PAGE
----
Unavoidable lippage at drains – There are some applications where tile lippage to some degree is unavoidable. ANSI A108.02-2013-4.3.7 cautions that the lippage requirements don’t apply to tiled floors sloping to drains specifically when using tiles that are 6” x 6” (15 mm x 15 mm) and larger. The larger the tile surface area the greater the potential for tile lippage under these conditions. That is why you will often see tiles cut in half on a diagonal near drains that have sudden changes in slope. That doesn’t mean the installer can have extreme tile lippage; it still needs to be reasonable considering the conditions. Using the relatively-new trench or linear drains can be good solution to avoiding this problem.
Perceived excessive tile lippage – Another tile lippage problem is perceived excessive tile lippage, when in fact lippage is reasonable and within allowable standard tolerances. The culprit is lighting. Even the best of tile installations can have perceived excessive tile lippage when the light is shining on the tile surface at a certain angle relative to the viewing angle. This is more problematic with large rectangular tiles with narrow grout joints installed on walls, particularly if the tile is installed in a staggered pattern. Just look at some tile exterior veneers when the sun is directly shining on the tile surface and you will find certain angles where it looks like there is so much lippage that you can climb up the wall, when in fact it is within tolerance. On the other hand, under other viewing angles or lighting conditions you don’t see excessive tile lippage in these same installations.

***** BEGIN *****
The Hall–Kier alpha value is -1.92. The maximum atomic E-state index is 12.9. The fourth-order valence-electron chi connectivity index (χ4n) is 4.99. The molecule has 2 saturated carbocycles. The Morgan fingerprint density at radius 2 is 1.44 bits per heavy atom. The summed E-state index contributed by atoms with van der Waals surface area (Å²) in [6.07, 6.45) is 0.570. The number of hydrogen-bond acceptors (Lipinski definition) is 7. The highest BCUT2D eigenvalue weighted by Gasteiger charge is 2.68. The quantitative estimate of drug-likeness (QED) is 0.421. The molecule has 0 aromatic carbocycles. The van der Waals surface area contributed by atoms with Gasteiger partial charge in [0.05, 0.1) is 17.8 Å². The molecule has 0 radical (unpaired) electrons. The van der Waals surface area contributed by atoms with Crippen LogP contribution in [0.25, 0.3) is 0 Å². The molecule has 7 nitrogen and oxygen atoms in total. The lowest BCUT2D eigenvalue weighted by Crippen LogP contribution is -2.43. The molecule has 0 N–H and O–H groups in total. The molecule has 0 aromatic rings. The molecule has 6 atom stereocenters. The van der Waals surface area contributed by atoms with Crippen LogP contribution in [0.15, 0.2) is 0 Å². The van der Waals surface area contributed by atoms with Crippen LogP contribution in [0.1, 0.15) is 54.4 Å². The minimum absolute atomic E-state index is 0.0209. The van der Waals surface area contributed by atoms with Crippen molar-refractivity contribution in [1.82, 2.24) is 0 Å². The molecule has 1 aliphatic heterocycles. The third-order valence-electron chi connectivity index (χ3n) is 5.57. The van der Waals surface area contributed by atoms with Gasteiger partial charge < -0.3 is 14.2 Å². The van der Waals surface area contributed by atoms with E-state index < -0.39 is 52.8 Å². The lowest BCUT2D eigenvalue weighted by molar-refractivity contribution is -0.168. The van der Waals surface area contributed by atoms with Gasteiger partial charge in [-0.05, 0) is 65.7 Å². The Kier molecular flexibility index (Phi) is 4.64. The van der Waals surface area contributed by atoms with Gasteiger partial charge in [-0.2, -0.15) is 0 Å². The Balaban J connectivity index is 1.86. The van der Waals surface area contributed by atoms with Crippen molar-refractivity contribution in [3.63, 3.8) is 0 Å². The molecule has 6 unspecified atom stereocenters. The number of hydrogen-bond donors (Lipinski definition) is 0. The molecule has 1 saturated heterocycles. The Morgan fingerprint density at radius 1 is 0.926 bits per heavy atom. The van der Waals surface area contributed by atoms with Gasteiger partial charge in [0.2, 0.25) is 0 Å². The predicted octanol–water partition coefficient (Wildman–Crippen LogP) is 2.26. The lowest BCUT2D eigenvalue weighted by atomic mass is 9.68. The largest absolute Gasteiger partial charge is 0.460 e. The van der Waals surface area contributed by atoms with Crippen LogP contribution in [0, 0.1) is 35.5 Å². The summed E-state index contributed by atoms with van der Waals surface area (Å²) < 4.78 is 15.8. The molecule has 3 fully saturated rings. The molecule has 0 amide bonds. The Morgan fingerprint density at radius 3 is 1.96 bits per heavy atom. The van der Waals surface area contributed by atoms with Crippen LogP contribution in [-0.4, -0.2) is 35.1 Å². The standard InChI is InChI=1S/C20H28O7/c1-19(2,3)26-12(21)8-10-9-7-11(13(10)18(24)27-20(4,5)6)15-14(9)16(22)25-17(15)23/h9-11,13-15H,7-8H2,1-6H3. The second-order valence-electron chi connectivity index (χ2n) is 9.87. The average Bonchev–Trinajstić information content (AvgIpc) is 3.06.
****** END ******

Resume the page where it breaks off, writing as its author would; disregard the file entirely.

The perception of lippage is affected by the angle of the light falling upon the wall.
Optical illusion caused by lighting – Sometimes lighting causes shadowing at the grout joint, creating an optical illusion that there is excessive tile lippage. This can occur in interior and exterior applications with natural lighting or with artificial lighting. The TCNA Handbook warns that the use of wall-washer and cove-type lighting – where the lights are located either at the wall/ceiling interface, or mounted directly on the wall – may produce shadows and undesirable effects with tiles. Similar shadows are created from natural lighting on interior walls and floors when light shines from an angle through windows and doors. I have investigated a number of projects, both commercially and residentially, where there were complaints of alleged excessive tile lippage only to find out during our inspection that it was reasonable and within allowable industry tolerances. On the other hand, I have seen cases where there was indeed excessive lippage when the above referenced contributing factors were not properly managed.